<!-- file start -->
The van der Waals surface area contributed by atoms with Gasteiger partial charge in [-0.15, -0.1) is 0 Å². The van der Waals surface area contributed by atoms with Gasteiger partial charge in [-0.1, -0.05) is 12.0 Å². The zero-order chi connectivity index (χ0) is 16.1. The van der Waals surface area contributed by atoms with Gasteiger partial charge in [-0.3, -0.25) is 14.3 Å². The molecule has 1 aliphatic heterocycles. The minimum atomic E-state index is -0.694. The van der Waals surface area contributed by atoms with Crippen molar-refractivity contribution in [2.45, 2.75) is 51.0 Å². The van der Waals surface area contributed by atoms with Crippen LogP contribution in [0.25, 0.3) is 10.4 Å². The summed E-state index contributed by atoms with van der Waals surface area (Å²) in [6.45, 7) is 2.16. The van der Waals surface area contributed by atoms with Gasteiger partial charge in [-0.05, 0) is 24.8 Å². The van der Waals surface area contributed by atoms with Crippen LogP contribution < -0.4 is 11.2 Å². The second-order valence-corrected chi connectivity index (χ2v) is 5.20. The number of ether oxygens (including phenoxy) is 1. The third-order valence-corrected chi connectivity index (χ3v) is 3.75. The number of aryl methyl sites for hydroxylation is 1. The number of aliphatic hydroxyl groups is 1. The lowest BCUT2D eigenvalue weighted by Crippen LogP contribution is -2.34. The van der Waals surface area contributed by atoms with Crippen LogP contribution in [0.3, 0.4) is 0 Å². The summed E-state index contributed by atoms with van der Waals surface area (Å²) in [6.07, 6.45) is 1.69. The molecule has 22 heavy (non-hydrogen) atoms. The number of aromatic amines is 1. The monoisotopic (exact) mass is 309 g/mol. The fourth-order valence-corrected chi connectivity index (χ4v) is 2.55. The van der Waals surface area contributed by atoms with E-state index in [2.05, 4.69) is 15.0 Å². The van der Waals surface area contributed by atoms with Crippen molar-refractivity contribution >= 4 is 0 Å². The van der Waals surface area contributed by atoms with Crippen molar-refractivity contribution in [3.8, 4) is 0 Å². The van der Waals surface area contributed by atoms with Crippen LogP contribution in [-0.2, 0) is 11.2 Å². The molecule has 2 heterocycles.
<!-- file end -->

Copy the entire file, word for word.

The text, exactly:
The van der Waals surface area contributed by atoms with Gasteiger partial charge in [-0.15, -0.1) is 0 Å². The van der Waals surface area contributed by atoms with Gasteiger partial charge in [-0.1, -0.05) is 12.0 Å². The zero-order chi connectivity index (χ0) is 16.1. The van der Waals surface area contributed by atoms with Gasteiger partial charge in [-0.3, -0.25) is 14.3 Å². The molecule has 1 aliphatic heterocycles. The minimum atomic E-state index is -0.694. The van der Waals surface area contributed by atoms with Crippen molar-refractivity contribution in [2.45, 2.75) is 51.0 Å². The van der Waals surface area contributed by atoms with Crippen LogP contribution in [0.25, 0.3) is 10.4 Å². The summed E-state index contributed by atoms with van der Waals surface area (Å²) in [6.45, 7) is 2.16. The van der Waals surface area contributed by atoms with Gasteiger partial charge in [-0.05, 0) is 24.8 Å². The van der Waals surface area contributed by atoms with Crippen LogP contribution < -0.4 is 11.2 Å². The second-order valence-corrected chi connectivity index (χ2v) is 5.20. The number of ether oxygens (including phenoxy) is 1. The third-order valence-corrected chi connectivity index (χ3v) is 3.75. The number of aryl methyl sites for hydroxylation is 1. The number of aliphatic hydroxyl groups is 1. The lowest BCUT2D eigenvalue weighted by Crippen LogP contribution is -2.34. The van der Waals surface area contributed by atoms with Crippen LogP contribution in [0.3, 0.4) is 0 Å². The summed E-state index contributed by atoms with van der Waals surface area (Å²) in [6.07, 6.45) is 1.69. The molecule has 22 heavy (non-hydrogen) atoms. The number of aromatic amines is 1. The monoisotopic (exact) mass is 309 g/mol. The fourth-order valence-corrected chi connectivity index (χ4v) is 2.55. The van der Waals surface area contributed by atoms with E-state index in [2.05, 4.69) is 15.0 Å². The van der Waals surface area contributed by atoms with Crippen molar-refractivity contribution >= 4 is 0 Å². The van der Waals surface area contributed by atoms with Crippen molar-refractivity contribution in [3.8, 4) is 0 Å². The van der Waals surface area contributed by atoms with Crippen LogP contribution in [-0.2, 0) is 11.2 Å². The molecule has 2 heterocycles.